Gays at the gate: Present but not invited

Updated: Apr 3

By Alvina Koh

A drag performance during PinkDot 2019. PHOTO: LIANG LEI

There were three court challenges to the law criminalising homosexual sex — all three were dismissed yesterday. 

I had hoped that they would succeed, especially since new material was put forward to show the original intent of Section 377A of the Penal Code was to curb male prostitution at a time Singapore was under British colonial rule. That was in the 1930s.

But it’s the year 2020. Why should private consensual sex between men still be criminalised?

I had also thought that the appellants would have more legal ammunition given former Chief Justice Chan Sek Kong’s 72-page analysis in the Singapore Academy of Law Journal in October last year. 

In the article, titled Equal Justice under the Constitution and Section 377A of the Penal Code, he called for a review of the law because, among other things, it wasn’t gender-neutral and could be seen as a violation of the Constitution which ensures equality of all before the law.

But no dice.  

Justice See Kee Onn said in his written judgment there was no evidence the law was introduced solely to target male prostitution. Neither did he find former Chief Justice’s position on gender discrimination accurate. 

“The purpose of S377A is not to discriminate against male homosexual conduct,” Justice See wrote in his judgment. “Rather, it is for the safeguarding of public morals through the criminalising of such conduct.” 

The law was as the legislature had intended and the courts were in no position to say otherwise. 

I was disappointed. Whose public morals were we protecting or promoting anyway? 

To be clear, I’m a straight, 23-year-old female with a handful of close gay friends whom I love with my life. I’m not saying this to save myself from character assasination by conservative quarters. Nor am I saying this to show how “woke” I am about issues faced by marginalised groups. It’s what I feel and, more so, what my peers feel too.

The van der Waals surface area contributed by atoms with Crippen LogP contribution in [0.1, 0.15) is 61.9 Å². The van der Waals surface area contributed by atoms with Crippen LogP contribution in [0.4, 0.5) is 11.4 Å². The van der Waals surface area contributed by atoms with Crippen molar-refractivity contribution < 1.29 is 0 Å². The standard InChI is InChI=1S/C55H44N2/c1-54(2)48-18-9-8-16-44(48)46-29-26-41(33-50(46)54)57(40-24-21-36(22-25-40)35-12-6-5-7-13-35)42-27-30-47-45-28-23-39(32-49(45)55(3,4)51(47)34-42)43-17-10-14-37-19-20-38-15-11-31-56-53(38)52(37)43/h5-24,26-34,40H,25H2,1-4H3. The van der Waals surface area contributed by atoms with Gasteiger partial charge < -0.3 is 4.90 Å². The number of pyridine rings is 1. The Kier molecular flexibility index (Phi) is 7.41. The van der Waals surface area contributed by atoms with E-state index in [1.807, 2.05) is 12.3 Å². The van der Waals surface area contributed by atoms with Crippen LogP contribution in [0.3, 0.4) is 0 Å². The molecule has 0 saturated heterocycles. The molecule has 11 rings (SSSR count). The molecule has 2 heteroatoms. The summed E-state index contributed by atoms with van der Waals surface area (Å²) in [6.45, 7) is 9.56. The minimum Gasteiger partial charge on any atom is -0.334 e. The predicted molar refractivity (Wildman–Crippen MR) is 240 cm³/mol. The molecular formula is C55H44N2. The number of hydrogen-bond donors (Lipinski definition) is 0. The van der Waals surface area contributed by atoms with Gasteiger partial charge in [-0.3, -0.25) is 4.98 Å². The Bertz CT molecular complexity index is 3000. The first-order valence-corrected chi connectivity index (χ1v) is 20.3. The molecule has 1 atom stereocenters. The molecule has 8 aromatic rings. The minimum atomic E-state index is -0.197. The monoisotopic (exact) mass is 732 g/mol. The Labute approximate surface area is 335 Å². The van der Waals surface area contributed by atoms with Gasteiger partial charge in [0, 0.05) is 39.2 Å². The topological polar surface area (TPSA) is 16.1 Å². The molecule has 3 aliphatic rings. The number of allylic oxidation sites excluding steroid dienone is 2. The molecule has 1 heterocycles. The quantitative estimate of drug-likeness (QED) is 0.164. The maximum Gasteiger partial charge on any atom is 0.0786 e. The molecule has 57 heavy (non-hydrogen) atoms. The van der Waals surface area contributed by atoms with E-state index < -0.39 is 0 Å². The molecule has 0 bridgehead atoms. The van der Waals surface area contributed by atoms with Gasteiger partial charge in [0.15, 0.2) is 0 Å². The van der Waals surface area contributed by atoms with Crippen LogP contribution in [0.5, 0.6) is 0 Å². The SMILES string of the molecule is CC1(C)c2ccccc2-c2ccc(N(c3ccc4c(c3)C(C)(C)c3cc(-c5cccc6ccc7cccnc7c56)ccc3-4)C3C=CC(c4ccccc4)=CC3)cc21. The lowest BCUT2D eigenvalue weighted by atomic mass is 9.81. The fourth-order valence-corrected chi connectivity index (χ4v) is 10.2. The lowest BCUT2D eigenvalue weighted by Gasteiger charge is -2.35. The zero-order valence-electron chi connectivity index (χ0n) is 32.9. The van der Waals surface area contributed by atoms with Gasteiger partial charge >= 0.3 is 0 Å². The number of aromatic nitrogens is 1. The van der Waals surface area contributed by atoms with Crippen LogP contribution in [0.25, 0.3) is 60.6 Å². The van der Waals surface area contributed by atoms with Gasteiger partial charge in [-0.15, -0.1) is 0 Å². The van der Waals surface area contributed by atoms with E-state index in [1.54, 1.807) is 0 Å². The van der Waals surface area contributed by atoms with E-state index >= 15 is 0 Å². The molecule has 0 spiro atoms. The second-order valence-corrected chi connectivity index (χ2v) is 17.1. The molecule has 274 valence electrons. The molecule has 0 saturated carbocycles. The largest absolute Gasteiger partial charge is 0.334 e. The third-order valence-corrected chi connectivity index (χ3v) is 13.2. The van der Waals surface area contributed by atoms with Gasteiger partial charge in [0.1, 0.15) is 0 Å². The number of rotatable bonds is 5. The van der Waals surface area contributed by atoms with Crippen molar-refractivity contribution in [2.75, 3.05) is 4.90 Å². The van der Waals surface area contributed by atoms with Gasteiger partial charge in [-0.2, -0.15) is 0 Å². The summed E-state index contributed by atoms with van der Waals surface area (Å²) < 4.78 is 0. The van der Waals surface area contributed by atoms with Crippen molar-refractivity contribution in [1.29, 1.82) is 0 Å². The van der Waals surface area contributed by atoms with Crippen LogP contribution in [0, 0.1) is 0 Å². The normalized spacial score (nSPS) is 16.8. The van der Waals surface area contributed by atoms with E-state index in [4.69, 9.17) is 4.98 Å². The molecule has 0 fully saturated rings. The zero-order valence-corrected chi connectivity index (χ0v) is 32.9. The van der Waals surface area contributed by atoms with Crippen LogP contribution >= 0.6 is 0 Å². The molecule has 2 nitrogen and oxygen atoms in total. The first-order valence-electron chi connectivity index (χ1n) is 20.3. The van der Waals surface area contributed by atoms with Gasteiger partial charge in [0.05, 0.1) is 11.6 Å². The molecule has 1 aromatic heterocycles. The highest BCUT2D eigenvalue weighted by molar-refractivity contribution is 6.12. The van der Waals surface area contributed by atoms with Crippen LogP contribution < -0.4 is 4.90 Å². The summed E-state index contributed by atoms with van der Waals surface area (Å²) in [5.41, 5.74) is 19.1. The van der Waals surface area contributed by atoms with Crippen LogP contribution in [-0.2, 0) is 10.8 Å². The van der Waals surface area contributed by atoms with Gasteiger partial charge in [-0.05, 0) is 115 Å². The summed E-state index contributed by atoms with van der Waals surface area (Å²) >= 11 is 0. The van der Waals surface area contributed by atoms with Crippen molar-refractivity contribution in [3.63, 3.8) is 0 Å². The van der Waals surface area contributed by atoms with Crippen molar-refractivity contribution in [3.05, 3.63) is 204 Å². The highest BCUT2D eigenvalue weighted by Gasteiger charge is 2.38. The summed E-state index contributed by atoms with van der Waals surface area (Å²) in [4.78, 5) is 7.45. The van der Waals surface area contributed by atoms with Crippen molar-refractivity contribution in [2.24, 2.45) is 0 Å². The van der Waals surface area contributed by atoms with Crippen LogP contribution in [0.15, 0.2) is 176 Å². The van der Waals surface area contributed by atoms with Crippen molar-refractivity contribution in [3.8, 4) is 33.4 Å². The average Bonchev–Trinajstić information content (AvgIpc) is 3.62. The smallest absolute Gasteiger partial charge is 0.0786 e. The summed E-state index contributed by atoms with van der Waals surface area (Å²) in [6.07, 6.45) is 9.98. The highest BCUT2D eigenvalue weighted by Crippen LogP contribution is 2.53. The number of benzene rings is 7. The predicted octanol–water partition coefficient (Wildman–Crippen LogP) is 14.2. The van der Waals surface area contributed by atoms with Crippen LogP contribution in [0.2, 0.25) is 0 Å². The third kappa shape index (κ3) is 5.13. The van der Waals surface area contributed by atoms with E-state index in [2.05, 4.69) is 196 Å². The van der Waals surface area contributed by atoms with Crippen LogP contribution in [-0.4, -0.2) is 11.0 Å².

Even as the courts hold the line on Section 377A, conservative folk are probably aware that the tide is turning against them.  At a broader level, the social structure still bears down on people who want more “normalisation’’, rather than just an acknowledgment of the LGBT community. But at the generational level, the reverse is true. 

It seems younger people are more empathetic to the LGBT cause and are quick to vilify those who claim to be anti-gay. 

Young Singaporeans have become accepting of homosexuality too, showed an 2018 Institute of Policy Studies (IPS) survey. Respondents between 18 and 25 who thought gay marriage was never wrong, doubled between 2013 and 2018, from about 17 to 42 per cent. This was tripled for gay sex, from about 11 to 30 per cent. 

That even a ban on foreign sponsorship of events has not dampened support for Pink Dot, an LGBT event, is another indication. As many as 120 Singaporean businesses raised $240,000 for the carnival in 2017 despite the loss of heavyweight foreign sponsors like Google and Barclays. 

So another legal challenge bites the dust, even after luminaries like Ambassador-at-Large Tommy Koh and founding chairman of the Singapore Management University (SMU) Ho Kwon Ping spoke in support for a repeal in September 2018. 

Justice See, like the judges before him, reiterated that changing the law was not the role of the judiciary, but the legislature. That is, it’s Parliament’s job, not the court’s.

He even expanded on a subject raised by the former Chief Justice Chan which the appellants didn’t rely on — whether determining if a law was constitutional belonged to the “exclusive purview’’ of the judiciary under separation of powers. He agreed that this was well within the judiciary’s purview. But “where issues of social morality are concerned”, the legislature is “best placed to understand and represent the interests of Singapore citizens”. 

That place seems to be a ‘see no evil, hear no evil, say no evil’ approach. The presence of the LGBT community is neither fully encouraged nor condemned. It is allowed to exist, and have some of their demands granted, so long as the community is not seen as a threat to the existing power arrangements. That’s the current sweet spot.